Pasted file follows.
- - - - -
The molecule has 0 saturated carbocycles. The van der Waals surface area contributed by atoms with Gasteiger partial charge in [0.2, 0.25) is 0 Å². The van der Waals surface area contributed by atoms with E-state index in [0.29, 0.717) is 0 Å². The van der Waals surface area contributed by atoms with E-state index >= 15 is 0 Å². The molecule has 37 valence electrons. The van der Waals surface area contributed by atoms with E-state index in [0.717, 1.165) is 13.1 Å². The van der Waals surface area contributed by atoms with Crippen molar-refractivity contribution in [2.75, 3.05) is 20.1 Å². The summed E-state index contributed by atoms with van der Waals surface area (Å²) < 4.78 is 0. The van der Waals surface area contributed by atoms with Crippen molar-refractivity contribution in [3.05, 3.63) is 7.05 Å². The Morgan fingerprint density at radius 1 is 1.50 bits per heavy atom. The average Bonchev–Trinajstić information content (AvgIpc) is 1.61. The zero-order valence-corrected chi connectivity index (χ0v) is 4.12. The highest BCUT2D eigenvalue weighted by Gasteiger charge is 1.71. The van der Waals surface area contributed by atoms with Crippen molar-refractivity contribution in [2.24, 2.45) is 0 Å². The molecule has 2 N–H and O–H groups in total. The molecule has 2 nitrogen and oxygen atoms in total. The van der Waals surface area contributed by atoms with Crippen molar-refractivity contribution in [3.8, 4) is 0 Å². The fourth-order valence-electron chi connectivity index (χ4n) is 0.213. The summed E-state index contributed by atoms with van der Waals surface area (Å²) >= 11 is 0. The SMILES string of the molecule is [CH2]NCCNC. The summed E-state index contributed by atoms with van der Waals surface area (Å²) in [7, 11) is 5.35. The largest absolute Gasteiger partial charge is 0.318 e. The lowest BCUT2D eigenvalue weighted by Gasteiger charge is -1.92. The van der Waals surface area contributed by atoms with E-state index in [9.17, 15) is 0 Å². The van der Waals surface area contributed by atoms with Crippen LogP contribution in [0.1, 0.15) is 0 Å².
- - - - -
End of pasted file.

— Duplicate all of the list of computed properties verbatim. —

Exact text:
The molecule has 0 saturated carbocycles. The van der Waals surface area contributed by atoms with Gasteiger partial charge in [0.2, 0.25) is 0 Å². The van der Waals surface area contributed by atoms with E-state index in [0.29, 0.717) is 0 Å². The van der Waals surface area contributed by atoms with E-state index >= 15 is 0 Å². The molecule has 37 valence electrons. The van der Waals surface area contributed by atoms with E-state index in [0.717, 1.165) is 13.1 Å². The van der Waals surface area contributed by atoms with Crippen molar-refractivity contribution in [2.75, 3.05) is 20.1 Å². The summed E-state index contributed by atoms with van der Waals surface area (Å²) < 4.78 is 0. The van der Waals surface area contributed by atoms with Crippen molar-refractivity contribution in [3.05, 3.63) is 7.05 Å². The Morgan fingerprint density at radius 1 is 1.50 bits per heavy atom. The average Bonchev–Trinajstić information content (AvgIpc) is 1.61. The zero-order valence-corrected chi connectivity index (χ0v) is 4.12. The highest BCUT2D eigenvalue weighted by Gasteiger charge is 1.71. The van der Waals surface area contributed by atoms with Crippen molar-refractivity contribution in [2.24, 2.45) is 0 Å². The molecule has 2 N–H and O–H groups in total. The molecule has 2 nitrogen and oxygen atoms in total. The van der Waals surface area contributed by atoms with Crippen molar-refractivity contribution in [3.8, 4) is 0 Å². The fourth-order valence-electron chi connectivity index (χ4n) is 0.213. The summed E-state index contributed by atoms with van der Waals surface area (Å²) >= 11 is 0. The SMILES string of the molecule is [CH2]NCCNC. The summed E-state index contributed by atoms with van der Waals surface area (Å²) in [7, 11) is 5.35. The largest absolute Gasteiger partial charge is 0.318 e. The lowest BCUT2D eigenvalue weighted by Gasteiger charge is -1.92. The van der Waals surface area contributed by atoms with E-state index in [9.17, 15) is 0 Å². The van der Waals surface area contributed by atoms with Crippen LogP contribution in [0.1, 0.15) is 0 Å².